Creative Commons (CC) licenses have been hailed by the Open Educational Resource (OER) community as an answer to the challenges posed by copyright. As an alternative to the “permission culture” of traditional “all rights reserved” law, CC licences have turned copyRIGHT into “CopyLITE” by providing creators of works the opportunity to relinquish some rights of their work for use and reuse by the wider society. In spite of the advantages CC licences bring to the Open Education movement, the multiplicity of licences available (six in total), and the conditions associated with them (four in total), means that the CC licence is not as straightforward as users would like it to be.
At a recent JISC institutional strand meeting on OER, it emerged that existing CC licences are not adequate for application to clinical materials, due to the high proportion of complex images from various sources that need clearance, and calls were made for more sophisticated CC licences to respond to the perceived gap. If such calls are heeded, CC licences will become more complex, and the list of licences will continue to grow in future. However, this complexity is likely to increase the existing confusion around licences and rights. Is there a need for a complete shift in thinking away from the “some rights reserved” philosophy which underpins CC licences?
Some have suggested opting out of the Berne Convention, arguing that CC licences are only watered-down versions of traditional copyright laws. I suggest an alternative solution: instead of copyright laws being automatically in force upon the creation of a work – a new global convention, CopyFREE – where the default position is that there is no need for any form of licence. Under copyFREE, the onus would be on creators of works to make a case for their work to be protected from copying. The copyFREE argument would be similar to the “presumed consent” position put forward by the British Medical Association for organ donation, where persons are deemed to have given their consent to organ donation unless they have registered to opt out.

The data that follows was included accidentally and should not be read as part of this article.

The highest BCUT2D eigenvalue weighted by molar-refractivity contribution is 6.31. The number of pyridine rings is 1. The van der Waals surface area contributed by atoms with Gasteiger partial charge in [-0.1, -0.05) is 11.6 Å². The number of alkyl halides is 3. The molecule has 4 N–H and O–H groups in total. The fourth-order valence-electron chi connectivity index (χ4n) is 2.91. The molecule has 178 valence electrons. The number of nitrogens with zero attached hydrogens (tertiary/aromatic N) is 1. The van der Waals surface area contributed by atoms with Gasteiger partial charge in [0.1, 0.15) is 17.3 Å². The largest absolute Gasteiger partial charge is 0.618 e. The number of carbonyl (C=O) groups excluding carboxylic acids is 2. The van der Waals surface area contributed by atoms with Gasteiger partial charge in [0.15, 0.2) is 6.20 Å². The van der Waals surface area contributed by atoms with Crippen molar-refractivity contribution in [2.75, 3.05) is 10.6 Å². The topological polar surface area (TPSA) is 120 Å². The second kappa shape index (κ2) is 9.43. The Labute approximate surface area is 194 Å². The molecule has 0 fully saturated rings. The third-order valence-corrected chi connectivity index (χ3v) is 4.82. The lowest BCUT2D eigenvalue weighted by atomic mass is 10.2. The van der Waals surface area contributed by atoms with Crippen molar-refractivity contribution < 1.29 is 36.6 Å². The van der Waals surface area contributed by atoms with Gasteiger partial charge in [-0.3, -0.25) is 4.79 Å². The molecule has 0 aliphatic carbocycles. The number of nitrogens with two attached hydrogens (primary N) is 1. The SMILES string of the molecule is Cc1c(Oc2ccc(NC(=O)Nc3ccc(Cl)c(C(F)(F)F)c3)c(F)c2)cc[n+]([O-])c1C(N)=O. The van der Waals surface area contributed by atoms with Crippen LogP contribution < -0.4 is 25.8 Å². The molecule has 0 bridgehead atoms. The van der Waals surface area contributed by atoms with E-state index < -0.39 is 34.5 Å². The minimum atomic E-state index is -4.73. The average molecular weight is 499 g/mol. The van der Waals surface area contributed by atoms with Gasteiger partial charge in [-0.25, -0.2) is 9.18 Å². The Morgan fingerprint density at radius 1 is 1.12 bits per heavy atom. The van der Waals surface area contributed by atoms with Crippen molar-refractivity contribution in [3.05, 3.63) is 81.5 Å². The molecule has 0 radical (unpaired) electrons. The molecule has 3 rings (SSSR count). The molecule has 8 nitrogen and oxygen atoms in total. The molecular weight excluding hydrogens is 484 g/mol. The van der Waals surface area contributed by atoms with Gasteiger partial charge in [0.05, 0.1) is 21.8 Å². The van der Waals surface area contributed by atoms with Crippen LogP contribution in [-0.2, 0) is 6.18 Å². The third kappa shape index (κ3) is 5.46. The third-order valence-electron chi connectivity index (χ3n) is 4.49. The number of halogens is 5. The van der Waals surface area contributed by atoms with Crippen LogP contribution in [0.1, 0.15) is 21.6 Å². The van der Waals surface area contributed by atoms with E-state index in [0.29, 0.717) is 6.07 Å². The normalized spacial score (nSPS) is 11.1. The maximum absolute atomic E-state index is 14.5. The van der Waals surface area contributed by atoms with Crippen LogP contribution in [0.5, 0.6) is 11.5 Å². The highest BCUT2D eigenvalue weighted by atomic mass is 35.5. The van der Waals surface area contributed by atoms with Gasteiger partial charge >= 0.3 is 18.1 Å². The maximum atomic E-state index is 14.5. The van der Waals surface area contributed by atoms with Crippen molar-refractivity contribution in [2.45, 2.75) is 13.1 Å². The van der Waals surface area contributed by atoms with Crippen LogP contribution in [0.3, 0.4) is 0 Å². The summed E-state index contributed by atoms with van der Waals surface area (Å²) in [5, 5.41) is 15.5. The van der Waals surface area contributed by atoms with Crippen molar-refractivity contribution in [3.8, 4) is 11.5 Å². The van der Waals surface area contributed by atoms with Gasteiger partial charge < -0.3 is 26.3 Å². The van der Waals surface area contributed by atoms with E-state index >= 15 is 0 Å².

We need to acknowledge that traditional copyright laws emerged at a time in our collective development history when there were no mash-ups, digital natives or generation Y. We need a 21st century copyright treaty which is more responsive to the needs of a society where openness is a defining feature. Will CopyFREE lead to more creativity, innovation and knowledge sharing for public good as opposed to private profit? Let the debate start.
Samuel Nikoi (26 October 2009)